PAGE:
Appellants raise two discovery-related challenges on appeal. First, invoking Fed.R.Civ.P. 56(f), Appellants argue that the district court erred when it granted summary judgment without affording them the benefit of conducting a reasonable discovery. In support thereof, they claim they were diligent in their pursuit of discovery but that Appellees refused to comply with their requests and the district court granted summary judgment without acting upon their motions to compel discovery. Second, they claim error by the district court's denial of their February 9, 1994, request for production of certain documents. Appellees counter, asserting that the record clearly shows that the district court granted Appellants ample time to conduct discovery, and that they did not "hide" any information from Appellants. Thus, they contend that the district court did not abuse its discretion in denying their document production request as untimely.
It is well settled that the trial judge has broad discretion in ruling on pre-trial management matters, and we review the district court's denial of discovery for abuse of its considerable discretion. See Fusco v. General Motors Corp., 11 F.3d 259, 267 (1st Cir.1993); Serrano-Perez v. FMC Corp., 985 F.2d 625, 628 (1st Cir.1993). "We will intervene in such matters only upon a clear showing of manifest injustice, that is, where the lower court's discovery order was plainly wrong and resulted in substantial prejudice to the aggrieved party." Mack v. Great Atlantic and Pacific Tea Co., Inc., 871 F.2d 179, 186 (1st Cir.1989). The same abuse of discretion standard applies to a review of a district court's denial of a Rule 56(f) motion. See, e.g., Resolution Trust Corp. v. North Bridge Assoc., Inc., 22 F.3d 1198, 1203 (1st Cir.1994); Price v. General Motors, Corp., 931 F.2d 162, 164 (1st Cir.1991).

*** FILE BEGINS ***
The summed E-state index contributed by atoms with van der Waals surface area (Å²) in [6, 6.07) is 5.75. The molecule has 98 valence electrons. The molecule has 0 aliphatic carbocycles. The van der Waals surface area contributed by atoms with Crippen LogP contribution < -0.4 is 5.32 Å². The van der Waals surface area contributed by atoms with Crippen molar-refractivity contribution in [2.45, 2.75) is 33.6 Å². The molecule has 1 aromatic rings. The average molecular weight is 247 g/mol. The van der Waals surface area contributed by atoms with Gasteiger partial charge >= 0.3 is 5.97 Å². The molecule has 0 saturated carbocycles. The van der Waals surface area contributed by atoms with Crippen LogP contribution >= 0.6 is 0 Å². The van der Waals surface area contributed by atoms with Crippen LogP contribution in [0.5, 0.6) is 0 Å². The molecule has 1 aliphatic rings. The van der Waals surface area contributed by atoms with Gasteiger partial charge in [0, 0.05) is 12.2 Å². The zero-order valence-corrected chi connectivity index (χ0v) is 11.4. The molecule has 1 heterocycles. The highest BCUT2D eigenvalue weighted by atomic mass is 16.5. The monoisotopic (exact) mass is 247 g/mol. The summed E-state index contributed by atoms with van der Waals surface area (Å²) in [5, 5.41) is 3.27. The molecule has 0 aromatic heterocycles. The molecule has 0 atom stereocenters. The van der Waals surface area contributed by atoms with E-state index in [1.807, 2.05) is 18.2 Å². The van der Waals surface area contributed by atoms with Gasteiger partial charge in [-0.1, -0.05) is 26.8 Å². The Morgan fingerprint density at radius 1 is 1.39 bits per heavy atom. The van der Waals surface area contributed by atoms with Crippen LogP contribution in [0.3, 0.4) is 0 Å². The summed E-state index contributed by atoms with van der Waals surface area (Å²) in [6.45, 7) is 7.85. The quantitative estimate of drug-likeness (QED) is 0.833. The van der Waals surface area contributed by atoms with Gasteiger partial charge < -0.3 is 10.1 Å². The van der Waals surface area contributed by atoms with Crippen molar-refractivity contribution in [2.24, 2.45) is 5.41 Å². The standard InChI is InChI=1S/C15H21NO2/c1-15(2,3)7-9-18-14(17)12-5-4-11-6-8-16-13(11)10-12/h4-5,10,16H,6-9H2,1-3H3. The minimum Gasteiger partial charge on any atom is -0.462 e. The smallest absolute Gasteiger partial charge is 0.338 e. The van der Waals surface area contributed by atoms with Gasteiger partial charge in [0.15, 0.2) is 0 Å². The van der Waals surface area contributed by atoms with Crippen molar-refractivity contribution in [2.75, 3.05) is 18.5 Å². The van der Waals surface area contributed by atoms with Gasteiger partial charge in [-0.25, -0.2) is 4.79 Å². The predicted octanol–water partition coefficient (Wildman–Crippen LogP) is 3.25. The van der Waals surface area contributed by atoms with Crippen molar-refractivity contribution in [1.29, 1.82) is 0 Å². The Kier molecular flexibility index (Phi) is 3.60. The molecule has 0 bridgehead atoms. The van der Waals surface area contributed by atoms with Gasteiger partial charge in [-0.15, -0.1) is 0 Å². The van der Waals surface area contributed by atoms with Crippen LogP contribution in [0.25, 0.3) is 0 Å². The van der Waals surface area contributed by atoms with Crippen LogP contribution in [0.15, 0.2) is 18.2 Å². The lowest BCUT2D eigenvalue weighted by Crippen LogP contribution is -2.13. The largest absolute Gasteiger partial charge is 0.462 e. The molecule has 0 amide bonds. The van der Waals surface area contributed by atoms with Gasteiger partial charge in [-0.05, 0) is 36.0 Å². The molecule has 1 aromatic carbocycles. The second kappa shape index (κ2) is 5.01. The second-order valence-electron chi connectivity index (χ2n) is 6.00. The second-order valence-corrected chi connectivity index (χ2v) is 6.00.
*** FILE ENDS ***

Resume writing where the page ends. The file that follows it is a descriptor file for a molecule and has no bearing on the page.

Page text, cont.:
Before addressing Appellants' arguments, we detail the pertinent procedural history as revealed by the relevant docket entries:
8/10/92: Complaint filed. 2. 5/18/93: Scheduling Order sets discovery deadline for 10/15/93. 3. 10/18/93: Appellants move to extend discovery. New deadline set for 11/30/93. 4. 11/15/93: Appellants request document production pursuant to Fed.R.Civ.P. 34. 5. 11/18/93: Appellants move again to extend discovery. New deadline set for 1/3/94. Court states this is the last extension. 6. 12/8/93: Appellants move for status conference to clarify discovery and to further extend discovery by sixty days. Denied. 7. 12/17/93: Pretrial Conference set for 2/4/93. 8. 1/3/94: Appellants move to order witnesses to attend oral deposition. Denied (see 11, below). 9. 1/10/94: Appellants move for summary judgment (SJ). 10. 1/14/94: Appellants move for extension to oppose SJ. Granted. Opposition due by 2/20/94. 11. 1/14/94: Appellants move again to clarify discovery process. Denied, citing failure to comply with Fed.R.Civ.P. 45(c) regarding personal service of subpoena and noting that it cannot allow further disruption in the scheduling order. 12. 2/2/94: Appellees submit proposed pretrial order. 13. 2/3/94: Appellants file SJ opposition. 14. 2/4/94: Pretrial Conference. Court grants parties until 2/10/94 to prepare joint pretrial order. Court denies Appellees' motion to dismiss. 15. 2/9/94: Appellants move to supplement opposition to SJ, to compel document production, and to appoint special process server. 16. 2/10/94: Pretrial Conference. Appellants submit proposed pretrial order. Court grants pretrial order. 17. 2/17/94: Appellees file response to SJ opposition. 18. 3/11/94: Court grants SJ, denies Appellants' motion to compel document production and to appoint a special process server. Court enters partial judgment in favor of Appellees. Appellants' severance pay claim, as ordered to be amended, remains. 19. 3/21/94: Appellants move to postpone jury trial to file reconsideration motions and motion for new trial. Granted. 20. 3/28/94: Appellants move for reconsideration of grant of SJ. Denied (see 22, below). 21. 3/29/94: Appellants move for additional discovery. 22. 6/5/95: Court denies Appellants' motion for reconsideration, grants Appellees' motion to strike third amended complaint, and denies Appellants' leave to file a fourth amended complaint. Page 92
We turn first to Appellants' reliance on Rule 56(f). Rule 56(f) "looms large" when a party claims an inability to respond to an opponent's summary judgment motion because of incomplete discovery, Resolution Trust Corp., 22 F.3d at 1202, given that it is "intended to safeguard against judges swinging the summary judgment axe too...